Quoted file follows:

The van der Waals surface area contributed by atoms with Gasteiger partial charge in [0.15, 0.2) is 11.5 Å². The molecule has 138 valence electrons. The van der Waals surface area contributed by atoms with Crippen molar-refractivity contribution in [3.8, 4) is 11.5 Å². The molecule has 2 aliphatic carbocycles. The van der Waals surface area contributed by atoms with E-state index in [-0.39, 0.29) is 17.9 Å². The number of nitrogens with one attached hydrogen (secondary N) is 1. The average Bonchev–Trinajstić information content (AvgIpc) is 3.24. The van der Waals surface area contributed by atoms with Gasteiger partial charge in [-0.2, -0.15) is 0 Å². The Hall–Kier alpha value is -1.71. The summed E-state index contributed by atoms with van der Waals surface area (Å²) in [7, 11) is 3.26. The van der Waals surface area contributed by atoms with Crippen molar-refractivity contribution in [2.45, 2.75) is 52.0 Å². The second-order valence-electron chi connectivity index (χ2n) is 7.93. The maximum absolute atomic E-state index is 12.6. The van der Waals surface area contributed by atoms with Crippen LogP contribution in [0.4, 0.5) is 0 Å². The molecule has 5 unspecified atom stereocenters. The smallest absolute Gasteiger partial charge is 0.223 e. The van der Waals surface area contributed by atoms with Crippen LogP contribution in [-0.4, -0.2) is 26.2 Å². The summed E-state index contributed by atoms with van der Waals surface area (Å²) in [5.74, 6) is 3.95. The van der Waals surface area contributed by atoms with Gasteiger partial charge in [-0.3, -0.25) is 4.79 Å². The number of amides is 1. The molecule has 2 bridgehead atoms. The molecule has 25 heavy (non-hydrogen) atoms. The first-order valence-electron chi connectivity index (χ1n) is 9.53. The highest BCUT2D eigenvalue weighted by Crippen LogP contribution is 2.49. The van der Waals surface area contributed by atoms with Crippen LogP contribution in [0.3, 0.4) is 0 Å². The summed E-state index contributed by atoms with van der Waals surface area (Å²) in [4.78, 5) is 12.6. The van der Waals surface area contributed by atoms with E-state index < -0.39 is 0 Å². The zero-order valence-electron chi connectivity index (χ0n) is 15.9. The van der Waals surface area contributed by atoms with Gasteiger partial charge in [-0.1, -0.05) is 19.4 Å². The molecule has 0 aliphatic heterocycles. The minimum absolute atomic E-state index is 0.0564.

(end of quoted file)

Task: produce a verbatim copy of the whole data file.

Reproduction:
The van der Waals surface area contributed by atoms with Gasteiger partial charge in [0.15, 0.2) is 11.5 Å². The molecule has 138 valence electrons. The van der Waals surface area contributed by atoms with Crippen molar-refractivity contribution in [3.8, 4) is 11.5 Å². The molecule has 2 aliphatic carbocycles. The van der Waals surface area contributed by atoms with E-state index in [-0.39, 0.29) is 17.9 Å². The number of nitrogens with one attached hydrogen (secondary N) is 1. The average Bonchev–Trinajstić information content (AvgIpc) is 3.24. The van der Waals surface area contributed by atoms with Gasteiger partial charge in [-0.2, -0.15) is 0 Å². The Hall–Kier alpha value is -1.71. The summed E-state index contributed by atoms with van der Waals surface area (Å²) in [7, 11) is 3.26. The van der Waals surface area contributed by atoms with Crippen molar-refractivity contribution in [2.45, 2.75) is 52.0 Å². The second-order valence-electron chi connectivity index (χ2n) is 7.93. The maximum absolute atomic E-state index is 12.6. The van der Waals surface area contributed by atoms with Crippen LogP contribution in [0.4, 0.5) is 0 Å². The molecule has 5 unspecified atom stereocenters. The smallest absolute Gasteiger partial charge is 0.223 e. The van der Waals surface area contributed by atoms with Crippen LogP contribution in [-0.4, -0.2) is 26.2 Å². The summed E-state index contributed by atoms with van der Waals surface area (Å²) in [5.74, 6) is 3.95. The van der Waals surface area contributed by atoms with Gasteiger partial charge in [-0.3, -0.25) is 4.79 Å². The number of amides is 1. The molecule has 2 bridgehead atoms. The molecule has 25 heavy (non-hydrogen) atoms. The first-order valence-electron chi connectivity index (χ1n) is 9.53. The highest BCUT2D eigenvalue weighted by Crippen LogP contribution is 2.49. The van der Waals surface area contributed by atoms with Crippen LogP contribution in [0.3, 0.4) is 0 Å². The summed E-state index contributed by atoms with van der Waals surface area (Å²) in [4.78, 5) is 12.6. The van der Waals surface area contributed by atoms with E-state index < -0.39 is 0 Å². The zero-order valence-electron chi connectivity index (χ0n) is 15.9. The van der Waals surface area contributed by atoms with Gasteiger partial charge in [-0.1, -0.05) is 19.4 Å². The molecule has 0 aliphatic heterocycles. The minimum absolute atomic E-state index is 0.0564.